Once the search area moved west, the size of the potential search area was incredibly large, another cause of being unable to locate the aircraft.  At its largest, the search area was 2.96 million square miles.  This was based on an analysis of how far the flight could have gotten with the amount of fuel on board.  Further analysis of satellite data, or “handshakes” with the computer framework on board the aircraft, continued to refine the search area.

Many people have asked why no one on the flight made cell phone calls indicating distress (if this was an act of terrorism).  The reason no cell phone calls were made was because cell phones do not work over 2000 ft.  That is because there is no direct line to a cellular tower.

Another cause of being unable to locate MH370 is being unable to locate the black box.  The black box is made of aluminum and is very heavy, designed to withstand significant forces in the event of a crash.  This causes the black box to sink, instead of float, making it difficult to locate.  The depth of the ocean in which the search is occurring ranges from 4,000-23,000 ft, adding to the difficulty of finding the black box.  Acoustic pings were last detected from the black box on April 8, 2014, 32 days into the search.  This is because the battery life on the black box is ~30 days.  This had been the battery design life criteria prior to the Air France Flight 447 crash in 2009.  It took over 2 years to locate the black box and wreckage from flight 447, therefore the design criteria for the black box battery life was changed from 30 days to 90 days.  This would allow search crews more time to locate the black box.  Malaysia Airlines Flight MH370 still had a black box with a battery life of 30 days.

Once the analysis has broken down incident into its causes, solutions can be identified to mitigate the risk a similar incident in the future.

To view the Outline and Cause Map, please click “Download PDF” above.  Or click here to read more.

1 Dead and 27 Hospitalized from Carbon Monoxide at Restaurant

By Holly Maher

On Saturday evening, February 22, 2014, 1 person died and 27 others were hospitalized due to carbon monoxide poisoning.  The individuals were exposed to high levels of carbon monoxide that had built up in the basement of a restaurant.  The restaurant was evacuated and subsequently closed until the location could be deemed safe and the water heater, located in the basement, was inspected and cleared for safe operation.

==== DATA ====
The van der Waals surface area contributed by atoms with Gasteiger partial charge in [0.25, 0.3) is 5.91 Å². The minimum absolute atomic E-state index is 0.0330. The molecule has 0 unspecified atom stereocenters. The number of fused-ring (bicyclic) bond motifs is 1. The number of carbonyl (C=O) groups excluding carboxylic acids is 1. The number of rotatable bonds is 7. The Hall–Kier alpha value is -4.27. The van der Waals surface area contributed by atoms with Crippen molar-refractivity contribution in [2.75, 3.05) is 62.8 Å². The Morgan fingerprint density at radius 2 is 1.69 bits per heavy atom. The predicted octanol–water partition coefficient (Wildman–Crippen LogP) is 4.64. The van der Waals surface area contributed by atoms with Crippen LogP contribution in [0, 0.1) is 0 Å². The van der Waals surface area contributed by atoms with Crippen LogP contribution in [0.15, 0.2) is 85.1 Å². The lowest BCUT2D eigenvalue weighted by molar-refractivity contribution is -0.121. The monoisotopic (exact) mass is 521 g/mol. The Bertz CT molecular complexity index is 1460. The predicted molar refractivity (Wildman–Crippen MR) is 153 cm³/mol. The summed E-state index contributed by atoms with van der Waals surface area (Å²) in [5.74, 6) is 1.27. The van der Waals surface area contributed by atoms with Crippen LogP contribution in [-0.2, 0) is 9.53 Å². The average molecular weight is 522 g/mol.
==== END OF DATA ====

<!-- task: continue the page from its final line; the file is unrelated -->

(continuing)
So what caused the fatality and 27 hospitalizations?  We start by asking “why” questions and documenting the answers to visually lay out all the causes that contributed to the incident.  The cause and effect relationships lay out from left to right.

In this example, the 1 fatality and 27 hospitalizations occurred because of an exposure to high levels of carbon monoxide gas, which is poisonous.  The exposure to high levels of carbon monoxide gas was caused not only by the high levels of carbon monoxide gas being present, but also because the restaurant employees and emergency responders were unaware of the high levels of carbon monoxide gas.

Let’s first ask why there were high levels of carbon monoxide present.  This was due to carbon monoxide gas being released into the basement of the restaurant. The carbon monoxide gas was released into the basement because there was carbon monoxide in the water heater flue gas and because the flue gas pipe, intended to direct the flue gas to the outside atmosphere, was damaged.  The carbon monoxide was present in the flue gas because of incomplete combustion in the water heater.  At this point in the investigation, we don’t have any further information.  This can be indicated as a follow-up point on the cause map using a question mark.  We have also identified the reason for the flue gas pipe damage as a question mark, as we do not currently have the exact failure mechanism (physical damage, corrosion, etc.) for the flue gas pipe.  What we can identify as one of the causes of the flue gas pipe failure is an ineffective inspection process.  How do we know the inspection process was ineffective?  Because we didn’t catch the failure before it happened, which is the whole point of requiring periodic inspections.  This water heater had passed its annual inspection in March of 2013 and was due again in March 2014.